‘Leverage your profession to promote healthy environment,’ Conservator-General tells journalists
Dr Ibrahim Goni, the Conservator-General, National Park Service, has urged Nigerian Journalists to leverage their profession to ensure a healthy environment in the country for sustainable livelihood.
Goni gave the charge on Monday in Abuja at a one-day capacity workshop organised by the Environment Media Correspondents Association of Nigeria (EMCAN) with the theme, “Healthy Environment, Panacea to Sustainable Livelihood.”
He said the service would be willing to support EMCAN where necessary to discharge the responsibility of ensuring a healthy condition of Nigerian environment for the sustainable livelihoods of its citizens.
“I want to also call on you to use this workshop to come up with strong suggestions on how to further ensure the health of Nigeria environment and beyond with your pens and otherwise as this is a responsibility that cuts across our International borders.
“I also congratulate you for deeming it important to organise this workshop which further convinces us in the service today that you are not just members of EMCAN by accident but by passion and determination to revert the injustices to our environment,” he said.
Goni said that the reports of the United Nations Assembly of the United Nations Environment Programme in 2016, attributed an estimated 12.6 million deaths in the world to the environment in 2012.
“The air people breathe, the food they eat, the water they drink and the ecosystems which sustain them have been estimated to be responsible for 23 percent of all deaths worldwide which are caused by non communicable diseases arising from exposure to chemicals, poor air quality, unhealthy lifestyles, conflict etc.
“This shows that a clear connection exists between environmental quality, human well being and sustainable livelihood.
“The United Nations report, shows that air pollution is the world’s largest single environmental risk to health. Some 7 million people across the world die each year as a result of everyday exposure to poor air quality at home and at workplaces.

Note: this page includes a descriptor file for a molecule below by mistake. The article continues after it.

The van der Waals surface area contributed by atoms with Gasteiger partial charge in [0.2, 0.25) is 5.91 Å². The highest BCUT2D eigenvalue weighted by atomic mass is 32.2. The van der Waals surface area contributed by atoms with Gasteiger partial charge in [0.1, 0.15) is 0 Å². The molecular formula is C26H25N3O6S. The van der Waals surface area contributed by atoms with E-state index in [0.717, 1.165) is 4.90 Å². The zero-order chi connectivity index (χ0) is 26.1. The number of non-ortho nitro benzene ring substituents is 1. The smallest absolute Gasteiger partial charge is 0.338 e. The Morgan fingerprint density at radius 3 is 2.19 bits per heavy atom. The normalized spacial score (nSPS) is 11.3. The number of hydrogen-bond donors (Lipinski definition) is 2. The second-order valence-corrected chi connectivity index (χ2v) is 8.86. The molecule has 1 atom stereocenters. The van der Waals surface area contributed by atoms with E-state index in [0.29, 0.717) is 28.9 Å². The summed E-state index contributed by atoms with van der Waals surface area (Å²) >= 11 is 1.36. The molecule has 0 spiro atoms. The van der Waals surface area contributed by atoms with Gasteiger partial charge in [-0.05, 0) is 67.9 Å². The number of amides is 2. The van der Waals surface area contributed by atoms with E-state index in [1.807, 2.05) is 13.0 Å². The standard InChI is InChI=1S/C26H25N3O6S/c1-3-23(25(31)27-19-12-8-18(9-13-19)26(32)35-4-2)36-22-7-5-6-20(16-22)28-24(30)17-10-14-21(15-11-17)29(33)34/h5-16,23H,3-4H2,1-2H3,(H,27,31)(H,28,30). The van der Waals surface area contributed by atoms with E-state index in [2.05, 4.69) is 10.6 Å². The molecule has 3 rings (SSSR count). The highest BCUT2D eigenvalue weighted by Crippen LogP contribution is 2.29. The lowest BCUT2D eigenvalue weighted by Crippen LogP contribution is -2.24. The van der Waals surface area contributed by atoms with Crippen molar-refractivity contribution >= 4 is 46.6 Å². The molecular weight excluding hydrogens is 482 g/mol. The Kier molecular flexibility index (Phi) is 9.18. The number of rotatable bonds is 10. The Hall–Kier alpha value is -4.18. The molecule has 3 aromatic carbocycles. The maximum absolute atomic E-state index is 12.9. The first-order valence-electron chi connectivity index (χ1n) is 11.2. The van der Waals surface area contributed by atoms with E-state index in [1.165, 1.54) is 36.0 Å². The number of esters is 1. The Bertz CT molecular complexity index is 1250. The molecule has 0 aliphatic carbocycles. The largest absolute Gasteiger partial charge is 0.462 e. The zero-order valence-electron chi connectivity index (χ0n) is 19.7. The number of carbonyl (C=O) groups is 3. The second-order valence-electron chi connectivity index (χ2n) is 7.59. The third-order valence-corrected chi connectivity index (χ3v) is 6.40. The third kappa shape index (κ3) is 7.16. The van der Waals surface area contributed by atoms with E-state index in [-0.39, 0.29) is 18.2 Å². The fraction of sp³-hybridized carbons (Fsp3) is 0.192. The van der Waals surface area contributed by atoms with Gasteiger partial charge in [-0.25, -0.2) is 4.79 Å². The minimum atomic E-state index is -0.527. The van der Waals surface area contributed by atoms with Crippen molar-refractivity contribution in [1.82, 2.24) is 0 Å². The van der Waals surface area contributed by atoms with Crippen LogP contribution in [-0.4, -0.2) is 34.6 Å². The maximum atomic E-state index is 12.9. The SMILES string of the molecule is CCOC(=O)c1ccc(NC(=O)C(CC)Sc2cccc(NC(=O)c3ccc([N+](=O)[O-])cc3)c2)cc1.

“Lack of access to clean water and sanitation cause 58 percent of cases of diarrhea diseases in the low and middle-income countries.
“Climate change is acknowledged as a major health risk multiplier in the world with existing effects that have increasing negative effects on human health, land, oceans, biodiversity, water and are exacerbating natural disasters, migration and conflict, he said.
Goni stressed that environmental health-related risks are becoming a primary concern in Nigeria, with diverse environmental problems such as air pollution, water pollution, oil spillage, deforestation and flooding.
He, however, said that proactive measures had been recommended for Nigeria by some concerned citizens/stakeholders of the environment to improve environmental conditions in Nigeria.
Some of the recommendations include reduction of pollution by second hand vehicles, generators, use of biomass fuelwood among others.
He also stressed that all industries in Nigeria be made to adhere to the Federal Government’s air quality regulations and Policy and Environmental Standards, as well as surveying mining or potential mining sites by the environmental protection agencies and law enforcement agencies.
Mr Chuks Oyema-Aziken, Chairman, EMCAN, said the workshop would enable journalists to improve their knowledge and capacity to report effectively on environmental issues.
He noted that the workshop would help journalists’ professional skills and knowledge of quality journalism standards in the field of environmental and policy reporting.
“On our part as journalists, we remain committed to the goal of a healthy environment. We will work with relevant stakeholders to ensure our environment is habitable.
“We want to use this opportunity to implore stakeholders in the sector to support this objective, ” the EMCAN chairman said.